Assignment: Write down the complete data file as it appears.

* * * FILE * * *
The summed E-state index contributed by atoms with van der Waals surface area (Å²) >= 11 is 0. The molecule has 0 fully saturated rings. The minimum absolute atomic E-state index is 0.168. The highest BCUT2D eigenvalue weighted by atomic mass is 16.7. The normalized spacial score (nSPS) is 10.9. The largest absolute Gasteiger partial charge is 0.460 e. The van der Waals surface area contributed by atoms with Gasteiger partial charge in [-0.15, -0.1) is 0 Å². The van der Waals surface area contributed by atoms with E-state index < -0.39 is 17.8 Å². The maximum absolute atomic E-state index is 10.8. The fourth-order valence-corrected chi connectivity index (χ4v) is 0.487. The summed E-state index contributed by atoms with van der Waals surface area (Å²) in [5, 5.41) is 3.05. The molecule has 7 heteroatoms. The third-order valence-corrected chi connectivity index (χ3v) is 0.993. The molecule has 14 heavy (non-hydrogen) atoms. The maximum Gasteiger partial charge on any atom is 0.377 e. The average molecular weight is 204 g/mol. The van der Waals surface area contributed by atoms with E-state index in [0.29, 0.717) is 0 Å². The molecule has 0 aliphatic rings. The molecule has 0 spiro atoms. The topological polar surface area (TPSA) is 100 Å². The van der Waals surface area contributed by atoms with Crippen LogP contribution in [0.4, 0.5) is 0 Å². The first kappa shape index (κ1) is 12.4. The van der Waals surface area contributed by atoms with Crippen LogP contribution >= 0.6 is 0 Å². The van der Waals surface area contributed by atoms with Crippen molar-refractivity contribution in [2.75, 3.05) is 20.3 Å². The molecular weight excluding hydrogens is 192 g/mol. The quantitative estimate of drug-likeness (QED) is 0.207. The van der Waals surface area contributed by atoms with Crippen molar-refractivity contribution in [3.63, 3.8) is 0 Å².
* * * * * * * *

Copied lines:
The summed E-state index contributed by atoms with van der Waals surface area (Å²) >= 11 is 0. The molecule has 0 fully saturated rings. The minimum absolute atomic E-state index is 0.168. The highest BCUT2D eigenvalue weighted by atomic mass is 16.7. The normalized spacial score (nSPS) is 10.9. The largest absolute Gasteiger partial charge is 0.460 e. The van der Waals surface area contributed by atoms with Gasteiger partial charge in [-0.15, -0.1) is 0 Å². The van der Waals surface area contributed by atoms with E-state index < -0.39 is 17.8 Å². The maximum absolute atomic E-state index is 10.8. The fourth-order valence-corrected chi connectivity index (χ4v) is 0.487. The summed E-state index contributed by atoms with van der Waals surface area (Å²) in [5, 5.41) is 3.05. The molecule has 7 heteroatoms. The third-order valence-corrected chi connectivity index (χ3v) is 0.993. The molecule has 14 heavy (non-hydrogen) atoms. The maximum Gasteiger partial charge on any atom is 0.377 e. The average molecular weight is 204 g/mol. The van der Waals surface area contributed by atoms with E-state index in [0.29, 0.717) is 0 Å². The molecule has 0 aliphatic rings. The molecule has 0 spiro atoms. The topological polar surface area (TPSA) is 100 Å². The van der Waals surface area contributed by atoms with Crippen LogP contribution in [0.4, 0.5) is 0 Å². The first kappa shape index (κ1) is 12.4. The van der Waals surface area contributed by atoms with Crippen LogP contribution >= 0.6 is 0 Å². The van der Waals surface area contributed by atoms with Crippen molar-refractivity contribution in [2.75, 3.05) is 20.3 Å². The molecular weight excluding hydrogens is 192 g/mol. The quantitative estimate of drug-likeness (QED) is 0.207. The van der Waals surface area contributed by atoms with Crippen molar-refractivity contribution in [3.63, 3.8) is 0 Å².